When the government investigates or prosecutes alleged corporate crime, a key question commonly emerges: Will the accused client waive attorney-client privilege and disclose relevant communications to the government?
This issue often arises because lawyers are routinely involved in corporate actions and decisions later subject to government scrutiny. “The extensiveness and complexity of the laws governing” corporate affairs “have made legal advice a crucial element of [not only] major business decisions,” but also of “more mundane kinds of corporate activity.” Douglas W. Hawes & Thomas J. Sherrard, Reliance on Advice of Counsel as a Defense in Corporate and Securities Cases, 62 Va. L. Rev. 1, 5 (1976). As the Supreme Court emphasized in Upjohn Co. v. United States, 449 U.S. 383, 389 (1981), relying on attorneys is especially important “[i]n light of the vast and complicated array of regulatory legislation confronting the modern corporation.”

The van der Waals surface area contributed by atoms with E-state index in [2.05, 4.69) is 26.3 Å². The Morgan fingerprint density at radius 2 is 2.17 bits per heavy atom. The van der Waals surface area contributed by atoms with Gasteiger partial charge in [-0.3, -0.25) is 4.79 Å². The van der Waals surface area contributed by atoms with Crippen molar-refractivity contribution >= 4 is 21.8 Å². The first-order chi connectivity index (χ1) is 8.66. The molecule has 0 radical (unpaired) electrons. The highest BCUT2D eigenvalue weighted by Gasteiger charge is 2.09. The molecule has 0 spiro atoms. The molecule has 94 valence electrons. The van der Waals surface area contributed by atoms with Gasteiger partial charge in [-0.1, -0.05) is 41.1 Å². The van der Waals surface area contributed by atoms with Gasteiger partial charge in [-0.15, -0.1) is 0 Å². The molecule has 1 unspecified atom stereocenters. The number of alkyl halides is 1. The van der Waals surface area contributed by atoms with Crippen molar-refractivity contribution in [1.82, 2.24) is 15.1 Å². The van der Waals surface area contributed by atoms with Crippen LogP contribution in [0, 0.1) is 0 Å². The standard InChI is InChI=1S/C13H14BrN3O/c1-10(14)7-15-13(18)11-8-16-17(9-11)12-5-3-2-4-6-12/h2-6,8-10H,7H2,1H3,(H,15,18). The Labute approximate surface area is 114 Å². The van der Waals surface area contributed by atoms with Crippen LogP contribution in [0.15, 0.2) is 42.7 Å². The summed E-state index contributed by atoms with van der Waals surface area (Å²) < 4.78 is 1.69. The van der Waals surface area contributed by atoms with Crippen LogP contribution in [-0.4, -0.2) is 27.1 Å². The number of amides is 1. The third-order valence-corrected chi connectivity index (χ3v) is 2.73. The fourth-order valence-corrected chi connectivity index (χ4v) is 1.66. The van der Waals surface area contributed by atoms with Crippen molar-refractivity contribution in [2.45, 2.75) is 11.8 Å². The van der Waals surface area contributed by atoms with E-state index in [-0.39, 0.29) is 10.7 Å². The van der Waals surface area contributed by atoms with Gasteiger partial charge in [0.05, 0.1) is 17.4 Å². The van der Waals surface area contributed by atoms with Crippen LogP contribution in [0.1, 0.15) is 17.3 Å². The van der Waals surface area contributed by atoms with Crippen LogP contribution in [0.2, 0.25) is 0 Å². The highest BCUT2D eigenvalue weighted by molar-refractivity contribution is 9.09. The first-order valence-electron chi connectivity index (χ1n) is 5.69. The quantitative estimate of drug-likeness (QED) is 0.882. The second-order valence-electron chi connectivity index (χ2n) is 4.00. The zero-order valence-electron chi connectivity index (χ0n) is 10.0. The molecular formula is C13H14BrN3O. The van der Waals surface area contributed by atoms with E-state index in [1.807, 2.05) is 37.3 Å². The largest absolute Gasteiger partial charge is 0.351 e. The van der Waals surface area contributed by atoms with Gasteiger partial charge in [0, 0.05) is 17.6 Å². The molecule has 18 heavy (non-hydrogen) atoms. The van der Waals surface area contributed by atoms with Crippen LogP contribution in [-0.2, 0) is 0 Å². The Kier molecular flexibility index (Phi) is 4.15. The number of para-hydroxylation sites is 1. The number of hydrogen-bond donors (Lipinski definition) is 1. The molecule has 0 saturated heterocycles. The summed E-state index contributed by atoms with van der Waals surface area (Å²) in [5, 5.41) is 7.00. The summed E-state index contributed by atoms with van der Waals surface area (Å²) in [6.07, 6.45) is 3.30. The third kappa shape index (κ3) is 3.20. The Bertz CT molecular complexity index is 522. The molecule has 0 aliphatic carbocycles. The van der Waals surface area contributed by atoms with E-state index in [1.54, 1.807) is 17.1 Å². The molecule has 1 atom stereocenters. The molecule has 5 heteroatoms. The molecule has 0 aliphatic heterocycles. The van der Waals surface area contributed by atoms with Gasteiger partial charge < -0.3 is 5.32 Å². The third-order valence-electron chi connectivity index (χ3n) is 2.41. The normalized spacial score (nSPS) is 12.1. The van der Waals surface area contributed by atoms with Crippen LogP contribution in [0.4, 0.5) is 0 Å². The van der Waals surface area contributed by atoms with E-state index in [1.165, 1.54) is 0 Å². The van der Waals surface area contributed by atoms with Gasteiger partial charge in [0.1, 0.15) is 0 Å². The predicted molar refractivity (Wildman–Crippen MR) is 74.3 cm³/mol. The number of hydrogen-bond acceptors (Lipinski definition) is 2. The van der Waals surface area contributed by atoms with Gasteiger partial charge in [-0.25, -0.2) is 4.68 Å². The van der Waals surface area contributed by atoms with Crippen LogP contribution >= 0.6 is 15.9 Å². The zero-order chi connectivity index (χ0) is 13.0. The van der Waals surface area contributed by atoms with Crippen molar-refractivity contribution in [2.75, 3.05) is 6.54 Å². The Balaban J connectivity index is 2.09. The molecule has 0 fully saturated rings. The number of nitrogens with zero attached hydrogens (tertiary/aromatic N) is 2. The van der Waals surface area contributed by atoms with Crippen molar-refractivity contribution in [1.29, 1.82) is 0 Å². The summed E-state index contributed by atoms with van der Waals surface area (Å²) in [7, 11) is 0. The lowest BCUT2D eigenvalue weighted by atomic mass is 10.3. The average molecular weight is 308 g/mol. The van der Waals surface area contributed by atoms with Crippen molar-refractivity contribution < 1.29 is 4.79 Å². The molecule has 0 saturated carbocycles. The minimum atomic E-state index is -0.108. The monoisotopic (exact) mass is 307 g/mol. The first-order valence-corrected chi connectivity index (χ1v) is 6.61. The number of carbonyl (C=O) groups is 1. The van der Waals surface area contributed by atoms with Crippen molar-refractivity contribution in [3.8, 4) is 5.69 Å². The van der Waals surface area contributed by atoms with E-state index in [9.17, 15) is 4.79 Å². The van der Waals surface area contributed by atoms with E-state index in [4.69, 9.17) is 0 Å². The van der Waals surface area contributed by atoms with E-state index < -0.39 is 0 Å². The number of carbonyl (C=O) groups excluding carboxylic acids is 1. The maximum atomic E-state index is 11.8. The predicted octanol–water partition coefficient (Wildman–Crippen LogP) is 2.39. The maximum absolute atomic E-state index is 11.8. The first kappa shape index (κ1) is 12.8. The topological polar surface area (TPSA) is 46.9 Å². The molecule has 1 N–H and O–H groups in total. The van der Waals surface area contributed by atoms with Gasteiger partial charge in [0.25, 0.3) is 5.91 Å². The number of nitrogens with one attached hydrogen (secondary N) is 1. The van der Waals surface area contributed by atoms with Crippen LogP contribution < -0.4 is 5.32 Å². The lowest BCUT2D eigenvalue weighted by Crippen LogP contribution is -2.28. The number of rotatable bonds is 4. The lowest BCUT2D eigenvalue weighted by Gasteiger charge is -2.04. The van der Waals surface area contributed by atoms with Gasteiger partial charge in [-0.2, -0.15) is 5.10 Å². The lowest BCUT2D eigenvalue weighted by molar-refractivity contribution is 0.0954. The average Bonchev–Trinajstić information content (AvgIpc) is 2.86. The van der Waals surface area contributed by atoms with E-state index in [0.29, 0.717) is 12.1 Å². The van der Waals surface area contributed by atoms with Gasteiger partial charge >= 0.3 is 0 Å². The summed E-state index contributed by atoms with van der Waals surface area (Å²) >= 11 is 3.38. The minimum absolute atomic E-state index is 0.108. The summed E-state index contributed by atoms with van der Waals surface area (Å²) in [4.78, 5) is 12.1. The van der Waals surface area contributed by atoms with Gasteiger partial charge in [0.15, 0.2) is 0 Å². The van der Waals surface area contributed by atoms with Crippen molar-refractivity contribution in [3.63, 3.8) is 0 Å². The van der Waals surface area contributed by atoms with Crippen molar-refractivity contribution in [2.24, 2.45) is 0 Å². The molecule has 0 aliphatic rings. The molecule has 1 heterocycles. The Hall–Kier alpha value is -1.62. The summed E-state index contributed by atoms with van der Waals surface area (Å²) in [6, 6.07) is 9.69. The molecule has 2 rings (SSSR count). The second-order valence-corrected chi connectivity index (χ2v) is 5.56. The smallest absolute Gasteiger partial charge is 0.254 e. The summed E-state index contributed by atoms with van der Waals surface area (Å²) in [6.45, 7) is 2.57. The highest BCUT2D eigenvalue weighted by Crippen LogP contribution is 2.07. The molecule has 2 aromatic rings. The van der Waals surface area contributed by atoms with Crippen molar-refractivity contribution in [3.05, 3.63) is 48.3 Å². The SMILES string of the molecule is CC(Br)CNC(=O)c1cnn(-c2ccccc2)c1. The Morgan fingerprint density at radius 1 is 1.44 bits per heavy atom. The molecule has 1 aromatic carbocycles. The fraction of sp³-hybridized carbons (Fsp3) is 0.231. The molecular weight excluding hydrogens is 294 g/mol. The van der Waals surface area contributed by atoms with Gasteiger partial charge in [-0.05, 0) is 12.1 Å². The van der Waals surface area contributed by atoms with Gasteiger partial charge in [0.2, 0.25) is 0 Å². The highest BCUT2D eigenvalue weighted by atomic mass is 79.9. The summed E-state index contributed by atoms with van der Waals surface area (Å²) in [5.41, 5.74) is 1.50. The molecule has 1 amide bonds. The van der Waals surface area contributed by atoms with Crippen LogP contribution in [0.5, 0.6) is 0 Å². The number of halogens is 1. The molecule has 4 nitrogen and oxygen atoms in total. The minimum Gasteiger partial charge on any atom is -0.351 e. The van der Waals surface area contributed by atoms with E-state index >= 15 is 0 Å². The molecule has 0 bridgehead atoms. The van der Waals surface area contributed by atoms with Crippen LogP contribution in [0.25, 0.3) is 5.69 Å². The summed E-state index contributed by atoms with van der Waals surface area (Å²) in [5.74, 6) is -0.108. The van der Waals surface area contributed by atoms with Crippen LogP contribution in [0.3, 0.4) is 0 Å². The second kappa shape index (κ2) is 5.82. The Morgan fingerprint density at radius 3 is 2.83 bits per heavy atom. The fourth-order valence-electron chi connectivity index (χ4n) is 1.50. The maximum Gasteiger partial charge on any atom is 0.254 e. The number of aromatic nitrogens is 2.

Ordinarily, the client—and only the client—has the authority to decide whether to waive attorney-client privilege on communications with counsel. Where an accused-client is cooperating with a government investigation or asserting an advice of counsel defense in response to formal charges, the waiver analysis is generally straightforward: the accused-client waives privilege and discloses relevant communications to the government. The resulting disclosure often reveals critical information to the government because of the substantial involvement of lawyers in much corporate conduct and decision-making.